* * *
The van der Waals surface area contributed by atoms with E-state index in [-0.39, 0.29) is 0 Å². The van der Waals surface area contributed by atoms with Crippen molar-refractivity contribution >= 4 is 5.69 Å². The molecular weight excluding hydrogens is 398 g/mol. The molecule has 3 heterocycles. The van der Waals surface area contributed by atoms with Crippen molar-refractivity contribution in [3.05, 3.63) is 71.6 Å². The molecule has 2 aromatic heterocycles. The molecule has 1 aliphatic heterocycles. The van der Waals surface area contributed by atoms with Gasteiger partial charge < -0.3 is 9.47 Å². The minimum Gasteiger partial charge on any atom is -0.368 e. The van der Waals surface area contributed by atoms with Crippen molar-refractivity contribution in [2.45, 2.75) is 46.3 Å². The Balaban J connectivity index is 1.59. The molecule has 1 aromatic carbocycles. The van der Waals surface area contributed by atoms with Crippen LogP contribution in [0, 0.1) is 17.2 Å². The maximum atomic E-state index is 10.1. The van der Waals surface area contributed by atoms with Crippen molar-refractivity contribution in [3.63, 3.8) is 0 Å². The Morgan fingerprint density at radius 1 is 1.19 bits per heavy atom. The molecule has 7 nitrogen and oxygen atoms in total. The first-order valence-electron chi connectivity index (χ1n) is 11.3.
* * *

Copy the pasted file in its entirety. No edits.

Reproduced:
The van der Waals surface area contributed by atoms with E-state index in [-0.39, 0.29) is 0 Å². The van der Waals surface area contributed by atoms with Crippen molar-refractivity contribution >= 4 is 5.69 Å². The molecular weight excluding hydrogens is 398 g/mol. The molecule has 3 heterocycles. The van der Waals surface area contributed by atoms with Crippen molar-refractivity contribution in [3.05, 3.63) is 71.6 Å². The molecule has 2 aromatic heterocycles. The molecule has 1 aliphatic heterocycles. The van der Waals surface area contributed by atoms with Gasteiger partial charge < -0.3 is 9.47 Å². The minimum Gasteiger partial charge on any atom is -0.368 e. The van der Waals surface area contributed by atoms with Crippen molar-refractivity contribution in [2.45, 2.75) is 46.3 Å². The Balaban J connectivity index is 1.59. The molecule has 1 aromatic carbocycles. The van der Waals surface area contributed by atoms with Crippen LogP contribution in [0, 0.1) is 17.2 Å². The maximum atomic E-state index is 10.1. The van der Waals surface area contributed by atoms with Crippen molar-refractivity contribution in [3.63, 3.8) is 0 Å². The Morgan fingerprint density at radius 1 is 1.19 bits per heavy atom. The molecule has 7 nitrogen and oxygen atoms in total. The first-order valence-electron chi connectivity index (χ1n) is 11.3.